Undergraduate Degree




DA9002 Space and the Spectacle

[Studio Contact Hours: 39 hours; Pre-requisites:Nil; Academic Unit: 3.0]




Academic Unit


3 AU

Course Description


Learning Objective

This course will examine the mutual relationship between architectural space and the spectacle of event, both as it occurs in the visual world, as well as how it is constructed in film and other virtual worlds.


This course is a study in the relationship between architecture, image and spectacle and their interdependent reliance on each other towards the construction of spaces and events. The course will focus on how the ‘spectacle’ as an architectural experience is inextricably linked to its site and space. Drawing parallels between film and architecture, it will examine the mutual symbiosis between spaces in film and events in architecture. The function of filmic space differs from physical space in one main aspect: Physical space functions primarily for habitation, its role remains as one that allows for the inscription of physical presence within its Cartesian confine.  Filmic space has traditionally been conceived of as backdrops – surfaces and topologies assembled towards the construction of an image that allowed the unravelling of events.  As such, filmic space is bound to the spectacle of narrative and exists for that specific purpose. The course will examine the negotiated relation between space and spectacle and look in detail at the influence architecture has on filmic spaces and conversely, how events and ‘spectacle’ affect our perception and apprehension of architectural space.

Course Outline




• Introduction – the Architectural Image & the Filmic Space

2 - 6

Film Screenings & Lectures: Topic Specific


• Architecture

• Spectacle & Event


• Mid Sem Report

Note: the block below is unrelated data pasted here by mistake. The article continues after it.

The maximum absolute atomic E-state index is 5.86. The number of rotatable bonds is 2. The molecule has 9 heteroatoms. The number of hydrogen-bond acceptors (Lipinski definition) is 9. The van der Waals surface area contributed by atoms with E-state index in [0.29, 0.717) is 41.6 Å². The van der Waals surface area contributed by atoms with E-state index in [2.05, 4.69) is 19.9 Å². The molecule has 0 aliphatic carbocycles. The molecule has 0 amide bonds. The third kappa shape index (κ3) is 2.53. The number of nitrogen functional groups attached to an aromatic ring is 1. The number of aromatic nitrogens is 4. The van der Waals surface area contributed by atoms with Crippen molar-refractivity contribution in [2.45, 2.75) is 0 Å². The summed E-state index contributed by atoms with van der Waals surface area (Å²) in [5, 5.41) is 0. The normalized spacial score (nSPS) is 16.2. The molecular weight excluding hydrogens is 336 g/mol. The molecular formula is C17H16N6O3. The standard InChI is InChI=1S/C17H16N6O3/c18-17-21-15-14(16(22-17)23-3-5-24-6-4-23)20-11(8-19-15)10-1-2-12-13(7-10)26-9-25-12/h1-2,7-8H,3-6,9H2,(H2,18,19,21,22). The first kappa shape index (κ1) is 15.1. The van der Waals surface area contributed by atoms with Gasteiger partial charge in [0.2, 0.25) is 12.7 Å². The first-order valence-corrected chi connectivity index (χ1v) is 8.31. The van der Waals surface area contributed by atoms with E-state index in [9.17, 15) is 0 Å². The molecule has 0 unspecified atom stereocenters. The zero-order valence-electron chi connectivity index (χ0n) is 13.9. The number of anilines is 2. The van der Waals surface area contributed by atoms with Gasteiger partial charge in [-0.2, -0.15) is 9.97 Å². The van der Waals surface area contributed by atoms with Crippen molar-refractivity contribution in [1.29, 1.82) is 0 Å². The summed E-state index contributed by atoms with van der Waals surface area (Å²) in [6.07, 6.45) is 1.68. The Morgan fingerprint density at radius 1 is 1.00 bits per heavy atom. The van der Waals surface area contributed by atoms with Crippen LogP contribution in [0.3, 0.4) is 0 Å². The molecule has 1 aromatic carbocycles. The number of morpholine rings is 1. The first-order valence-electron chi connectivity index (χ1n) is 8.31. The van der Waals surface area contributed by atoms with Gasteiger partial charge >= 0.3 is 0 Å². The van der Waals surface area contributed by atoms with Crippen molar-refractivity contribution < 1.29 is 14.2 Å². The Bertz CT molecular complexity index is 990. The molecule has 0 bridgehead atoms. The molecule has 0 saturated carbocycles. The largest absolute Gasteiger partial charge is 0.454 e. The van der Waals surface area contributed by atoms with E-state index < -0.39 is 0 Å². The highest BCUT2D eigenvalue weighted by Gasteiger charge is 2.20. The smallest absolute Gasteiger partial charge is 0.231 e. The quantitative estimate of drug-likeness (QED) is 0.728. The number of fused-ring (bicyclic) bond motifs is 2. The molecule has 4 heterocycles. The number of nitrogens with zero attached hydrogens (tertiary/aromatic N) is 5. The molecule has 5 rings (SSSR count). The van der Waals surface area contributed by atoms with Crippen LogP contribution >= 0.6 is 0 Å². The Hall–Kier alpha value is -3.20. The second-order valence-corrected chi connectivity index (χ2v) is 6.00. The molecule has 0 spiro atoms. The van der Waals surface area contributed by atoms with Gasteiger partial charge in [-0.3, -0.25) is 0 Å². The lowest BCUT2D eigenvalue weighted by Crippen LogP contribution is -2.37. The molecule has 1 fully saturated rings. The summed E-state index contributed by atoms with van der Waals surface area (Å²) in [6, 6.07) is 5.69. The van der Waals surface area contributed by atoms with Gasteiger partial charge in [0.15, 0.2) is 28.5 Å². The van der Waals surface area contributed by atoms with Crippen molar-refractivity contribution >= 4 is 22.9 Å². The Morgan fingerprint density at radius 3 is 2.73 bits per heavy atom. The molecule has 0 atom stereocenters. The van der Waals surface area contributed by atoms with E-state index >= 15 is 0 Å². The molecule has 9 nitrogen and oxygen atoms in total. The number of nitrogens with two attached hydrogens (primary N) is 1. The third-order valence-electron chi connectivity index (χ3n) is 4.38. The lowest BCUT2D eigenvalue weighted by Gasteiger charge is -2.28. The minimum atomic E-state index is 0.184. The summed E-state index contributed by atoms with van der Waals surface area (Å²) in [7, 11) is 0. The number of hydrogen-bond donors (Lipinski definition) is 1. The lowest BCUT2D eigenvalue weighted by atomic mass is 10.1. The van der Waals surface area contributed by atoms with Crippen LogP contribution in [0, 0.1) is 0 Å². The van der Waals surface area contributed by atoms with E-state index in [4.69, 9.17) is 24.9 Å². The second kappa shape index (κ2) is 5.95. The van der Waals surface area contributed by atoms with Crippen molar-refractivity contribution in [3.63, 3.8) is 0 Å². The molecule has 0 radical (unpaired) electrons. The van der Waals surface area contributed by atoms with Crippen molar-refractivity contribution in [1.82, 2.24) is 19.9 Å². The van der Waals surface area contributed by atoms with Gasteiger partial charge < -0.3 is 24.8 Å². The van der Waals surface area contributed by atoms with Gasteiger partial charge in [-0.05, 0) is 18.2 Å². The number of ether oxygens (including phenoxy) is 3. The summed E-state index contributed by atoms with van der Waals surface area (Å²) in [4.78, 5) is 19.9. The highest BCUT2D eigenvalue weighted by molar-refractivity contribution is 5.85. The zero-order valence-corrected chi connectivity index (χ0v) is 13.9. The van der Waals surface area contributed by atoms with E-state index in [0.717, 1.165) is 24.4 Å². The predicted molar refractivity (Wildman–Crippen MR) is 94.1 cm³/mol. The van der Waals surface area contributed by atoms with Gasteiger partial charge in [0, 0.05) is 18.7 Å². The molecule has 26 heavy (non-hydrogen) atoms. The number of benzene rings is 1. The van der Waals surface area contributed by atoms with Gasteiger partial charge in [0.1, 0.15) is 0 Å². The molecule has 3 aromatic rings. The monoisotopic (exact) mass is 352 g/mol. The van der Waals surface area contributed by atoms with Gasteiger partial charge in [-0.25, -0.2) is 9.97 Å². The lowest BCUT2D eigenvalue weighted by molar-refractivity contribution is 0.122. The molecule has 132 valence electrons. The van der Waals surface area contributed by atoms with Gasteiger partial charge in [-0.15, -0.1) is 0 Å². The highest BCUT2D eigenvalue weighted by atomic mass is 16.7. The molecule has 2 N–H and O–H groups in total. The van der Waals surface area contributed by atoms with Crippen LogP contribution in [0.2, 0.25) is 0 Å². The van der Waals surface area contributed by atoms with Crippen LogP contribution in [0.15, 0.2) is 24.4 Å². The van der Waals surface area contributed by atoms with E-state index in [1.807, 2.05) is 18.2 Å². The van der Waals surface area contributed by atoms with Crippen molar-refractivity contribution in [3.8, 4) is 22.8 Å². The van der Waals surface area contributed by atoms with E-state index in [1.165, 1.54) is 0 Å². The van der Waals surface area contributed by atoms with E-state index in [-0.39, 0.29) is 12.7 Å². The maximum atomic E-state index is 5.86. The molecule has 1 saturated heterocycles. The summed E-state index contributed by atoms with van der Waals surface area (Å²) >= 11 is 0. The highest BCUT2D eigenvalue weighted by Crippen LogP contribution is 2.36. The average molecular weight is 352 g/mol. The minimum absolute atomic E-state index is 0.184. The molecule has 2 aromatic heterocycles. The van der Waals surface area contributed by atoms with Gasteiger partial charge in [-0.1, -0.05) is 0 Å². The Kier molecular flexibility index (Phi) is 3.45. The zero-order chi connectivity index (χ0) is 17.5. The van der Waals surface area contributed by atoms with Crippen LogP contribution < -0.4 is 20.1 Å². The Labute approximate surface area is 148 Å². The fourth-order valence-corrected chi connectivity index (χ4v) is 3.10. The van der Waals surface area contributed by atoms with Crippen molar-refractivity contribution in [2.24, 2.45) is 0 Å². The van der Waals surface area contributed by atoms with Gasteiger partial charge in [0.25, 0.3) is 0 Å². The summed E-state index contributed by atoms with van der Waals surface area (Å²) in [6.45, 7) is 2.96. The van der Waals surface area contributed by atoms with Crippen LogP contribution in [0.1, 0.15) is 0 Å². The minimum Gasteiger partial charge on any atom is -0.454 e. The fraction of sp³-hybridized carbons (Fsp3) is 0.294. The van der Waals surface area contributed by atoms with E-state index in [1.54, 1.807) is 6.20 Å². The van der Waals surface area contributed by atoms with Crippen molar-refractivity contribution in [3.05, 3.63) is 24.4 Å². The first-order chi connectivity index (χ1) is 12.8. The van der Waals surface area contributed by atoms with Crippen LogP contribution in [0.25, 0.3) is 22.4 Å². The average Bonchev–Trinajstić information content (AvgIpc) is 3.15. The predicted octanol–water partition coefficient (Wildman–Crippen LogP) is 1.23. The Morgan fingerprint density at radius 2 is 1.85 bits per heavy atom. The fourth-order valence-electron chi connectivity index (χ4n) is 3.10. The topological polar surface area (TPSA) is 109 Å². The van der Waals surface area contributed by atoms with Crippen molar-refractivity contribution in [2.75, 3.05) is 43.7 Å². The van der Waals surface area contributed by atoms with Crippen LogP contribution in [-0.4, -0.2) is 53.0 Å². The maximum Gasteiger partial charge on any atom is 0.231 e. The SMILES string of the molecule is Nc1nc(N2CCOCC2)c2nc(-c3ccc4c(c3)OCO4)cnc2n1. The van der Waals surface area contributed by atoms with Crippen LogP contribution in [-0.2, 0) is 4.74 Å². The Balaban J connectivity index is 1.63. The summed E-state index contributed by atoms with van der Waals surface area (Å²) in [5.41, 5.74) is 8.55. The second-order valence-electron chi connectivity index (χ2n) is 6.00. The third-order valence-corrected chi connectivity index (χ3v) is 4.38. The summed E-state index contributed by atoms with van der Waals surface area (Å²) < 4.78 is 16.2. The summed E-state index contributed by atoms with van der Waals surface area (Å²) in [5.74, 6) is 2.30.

8 - 12

Film Screenings & Lectures: Topic Specific

•The Moving Image

•Constructed Space

• Filmic Space

• Final Project


• Final Review

Learning Outcome

Understanding of Space & Event

  1. Understand the components of architectural space and event

  2. Understand the fundamental relationships to how space and event are constructed

  3. Understand the utilization of spatial techniques in film and photography

  4. Understand the use of architecture in filmic space and the converse relationship between the two

Understanding of Knowledge in Space & Event

  1. Demonstrate the skills to negotiate the aesthetics of form and space in constructing an image

  2. Demonstrate the ability to develop an event space based on the constructed image

Student Assessment

  1. Final Assessment: 30%

  2. Continuous Assessment: 70%

Continuous assessment components will include:

  • Studio-based exercises and projects

  • Individual, group and team-based assignments

  • Class participation


Suggested Reading:

  1. Bordwell and Thompson, Film Art: An Introduction, 9th edition, NY: McGraw-Hill, 2009.

  2. Dietrich Neumann, ed, Film Architecture: from Metropolis to Blade Runner, Munich: Prestel, 1996.

  3. Maggie Toy and Bob Fear, eds, Architectural Design: Architecture + Film II, Wiley-Academy, 2000.

  4. Robert Ray, A Certain Tendency of the Hollywood Cinema, 1930-1980, Princeton: Princeton University Press, 1985.

  5. Braudy and Cohen, Film Theory and Criticism: Introductory Readings, NY: Oxford University Press, 2009.

  6. Scott Bukatman, Blade Runner, British Film Institute, 1997.

  7. Bernard Tschumi, Space, Event, Movement, 1996